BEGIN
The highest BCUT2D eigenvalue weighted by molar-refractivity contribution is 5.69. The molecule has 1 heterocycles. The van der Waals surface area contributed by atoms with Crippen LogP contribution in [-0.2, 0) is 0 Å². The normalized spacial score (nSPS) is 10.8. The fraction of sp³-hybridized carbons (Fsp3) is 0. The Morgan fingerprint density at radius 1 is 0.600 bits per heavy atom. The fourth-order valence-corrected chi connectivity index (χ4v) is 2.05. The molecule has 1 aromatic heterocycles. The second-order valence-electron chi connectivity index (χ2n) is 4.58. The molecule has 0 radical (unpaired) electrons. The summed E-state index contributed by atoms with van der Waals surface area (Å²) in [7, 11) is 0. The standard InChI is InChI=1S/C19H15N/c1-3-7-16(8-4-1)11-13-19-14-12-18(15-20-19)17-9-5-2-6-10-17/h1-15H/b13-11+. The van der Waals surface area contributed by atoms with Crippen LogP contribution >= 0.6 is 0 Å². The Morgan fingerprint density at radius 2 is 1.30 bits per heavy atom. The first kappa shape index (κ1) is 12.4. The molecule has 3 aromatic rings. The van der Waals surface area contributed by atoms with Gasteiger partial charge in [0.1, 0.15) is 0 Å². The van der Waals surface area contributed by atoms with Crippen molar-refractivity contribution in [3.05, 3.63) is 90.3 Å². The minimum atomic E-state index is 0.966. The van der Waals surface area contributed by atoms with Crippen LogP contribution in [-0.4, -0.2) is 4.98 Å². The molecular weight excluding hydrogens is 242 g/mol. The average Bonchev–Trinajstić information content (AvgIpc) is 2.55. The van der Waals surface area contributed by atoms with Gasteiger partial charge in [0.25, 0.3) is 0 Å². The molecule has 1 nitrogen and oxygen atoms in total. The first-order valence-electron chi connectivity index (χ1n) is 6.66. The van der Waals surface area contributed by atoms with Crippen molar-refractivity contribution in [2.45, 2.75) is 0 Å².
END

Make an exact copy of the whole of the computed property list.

The highest BCUT2D eigenvalue weighted by molar-refractivity contribution is 5.69. The molecule has 1 heterocycles. The van der Waals surface area contributed by atoms with Crippen LogP contribution in [-0.2, 0) is 0 Å². The normalized spacial score (nSPS) is 10.8. The fraction of sp³-hybridized carbons (Fsp3) is 0. The Morgan fingerprint density at radius 1 is 0.600 bits per heavy atom. The fourth-order valence-corrected chi connectivity index (χ4v) is 2.05. The molecule has 1 aromatic heterocycles. The second-order valence-electron chi connectivity index (χ2n) is 4.58. The molecule has 0 radical (unpaired) electrons. The summed E-state index contributed by atoms with van der Waals surface area (Å²) in [7, 11) is 0. The standard InChI is InChI=1S/C19H15N/c1-3-7-16(8-4-1)11-13-19-14-12-18(15-20-19)17-9-5-2-6-10-17/h1-15H/b13-11+. The van der Waals surface area contributed by atoms with Crippen LogP contribution >= 0.6 is 0 Å². The Morgan fingerprint density at radius 2 is 1.30 bits per heavy atom. The first kappa shape index (κ1) is 12.4. The molecule has 3 aromatic rings. The van der Waals surface area contributed by atoms with Gasteiger partial charge in [0.1, 0.15) is 0 Å². The van der Waals surface area contributed by atoms with Crippen molar-refractivity contribution in [3.05, 3.63) is 90.3 Å². The minimum atomic E-state index is 0.966. The van der Waals surface area contributed by atoms with Crippen LogP contribution in [-0.4, -0.2) is 4.98 Å². The molecular weight excluding hydrogens is 242 g/mol. The average Bonchev–Trinajstić information content (AvgIpc) is 2.55. The van der Waals surface area contributed by atoms with Gasteiger partial charge in [0.25, 0.3) is 0 Å². The molecule has 1 nitrogen and oxygen atoms in total. The first-order valence-electron chi connectivity index (χ1n) is 6.66. The van der Waals surface area contributed by atoms with Crippen molar-refractivity contribution in [2.45, 2.75) is 0 Å².